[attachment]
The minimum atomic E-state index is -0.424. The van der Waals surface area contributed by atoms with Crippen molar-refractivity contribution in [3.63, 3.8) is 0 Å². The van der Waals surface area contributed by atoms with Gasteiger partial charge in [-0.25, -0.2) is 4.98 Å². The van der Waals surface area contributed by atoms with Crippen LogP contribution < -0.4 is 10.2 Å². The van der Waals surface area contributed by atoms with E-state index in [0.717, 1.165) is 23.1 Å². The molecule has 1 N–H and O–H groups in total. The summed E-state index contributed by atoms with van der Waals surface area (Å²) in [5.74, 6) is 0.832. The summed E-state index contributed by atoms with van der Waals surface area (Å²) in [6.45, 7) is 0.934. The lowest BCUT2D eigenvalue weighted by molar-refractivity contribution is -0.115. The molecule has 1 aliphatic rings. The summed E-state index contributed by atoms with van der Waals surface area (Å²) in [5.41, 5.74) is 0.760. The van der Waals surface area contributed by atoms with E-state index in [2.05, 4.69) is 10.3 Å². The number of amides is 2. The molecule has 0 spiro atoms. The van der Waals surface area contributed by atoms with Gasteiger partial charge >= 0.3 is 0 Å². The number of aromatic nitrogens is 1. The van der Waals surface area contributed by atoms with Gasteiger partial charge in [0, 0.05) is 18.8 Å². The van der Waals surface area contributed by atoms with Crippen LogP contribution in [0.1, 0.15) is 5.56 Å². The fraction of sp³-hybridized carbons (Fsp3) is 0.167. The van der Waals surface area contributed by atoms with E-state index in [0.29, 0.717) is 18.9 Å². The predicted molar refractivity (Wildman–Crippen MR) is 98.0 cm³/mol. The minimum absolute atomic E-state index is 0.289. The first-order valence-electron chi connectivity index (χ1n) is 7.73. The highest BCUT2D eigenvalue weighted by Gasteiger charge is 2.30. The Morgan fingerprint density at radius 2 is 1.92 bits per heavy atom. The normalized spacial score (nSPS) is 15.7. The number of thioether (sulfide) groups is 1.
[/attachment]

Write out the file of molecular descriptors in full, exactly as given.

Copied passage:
The minimum atomic E-state index is -0.424. The van der Waals surface area contributed by atoms with Crippen molar-refractivity contribution in [3.63, 3.8) is 0 Å². The van der Waals surface area contributed by atoms with Gasteiger partial charge in [-0.25, -0.2) is 4.98 Å². The van der Waals surface area contributed by atoms with Crippen LogP contribution < -0.4 is 10.2 Å². The van der Waals surface area contributed by atoms with E-state index in [0.717, 1.165) is 23.1 Å². The molecule has 1 N–H and O–H groups in total. The summed E-state index contributed by atoms with van der Waals surface area (Å²) in [5.74, 6) is 0.832. The summed E-state index contributed by atoms with van der Waals surface area (Å²) in [6.45, 7) is 0.934. The lowest BCUT2D eigenvalue weighted by molar-refractivity contribution is -0.115. The molecule has 1 aliphatic rings. The summed E-state index contributed by atoms with van der Waals surface area (Å²) in [5.41, 5.74) is 0.760. The van der Waals surface area contributed by atoms with E-state index in [2.05, 4.69) is 10.3 Å². The number of amides is 2. The molecule has 0 spiro atoms. The van der Waals surface area contributed by atoms with Gasteiger partial charge >= 0.3 is 0 Å². The number of aromatic nitrogens is 1. The van der Waals surface area contributed by atoms with Gasteiger partial charge in [0, 0.05) is 18.8 Å². The van der Waals surface area contributed by atoms with Crippen LogP contribution in [0.1, 0.15) is 5.56 Å². The fraction of sp³-hybridized carbons (Fsp3) is 0.167. The van der Waals surface area contributed by atoms with E-state index in [0.29, 0.717) is 18.9 Å². The predicted molar refractivity (Wildman–Crippen MR) is 98.0 cm³/mol. The minimum absolute atomic E-state index is 0.289. The first-order valence-electron chi connectivity index (χ1n) is 7.73. The highest BCUT2D eigenvalue weighted by Gasteiger charge is 2.30. The Morgan fingerprint density at radius 2 is 1.92 bits per heavy atom. The normalized spacial score (nSPS) is 15.7. The number of thioether (sulfide) groups is 1.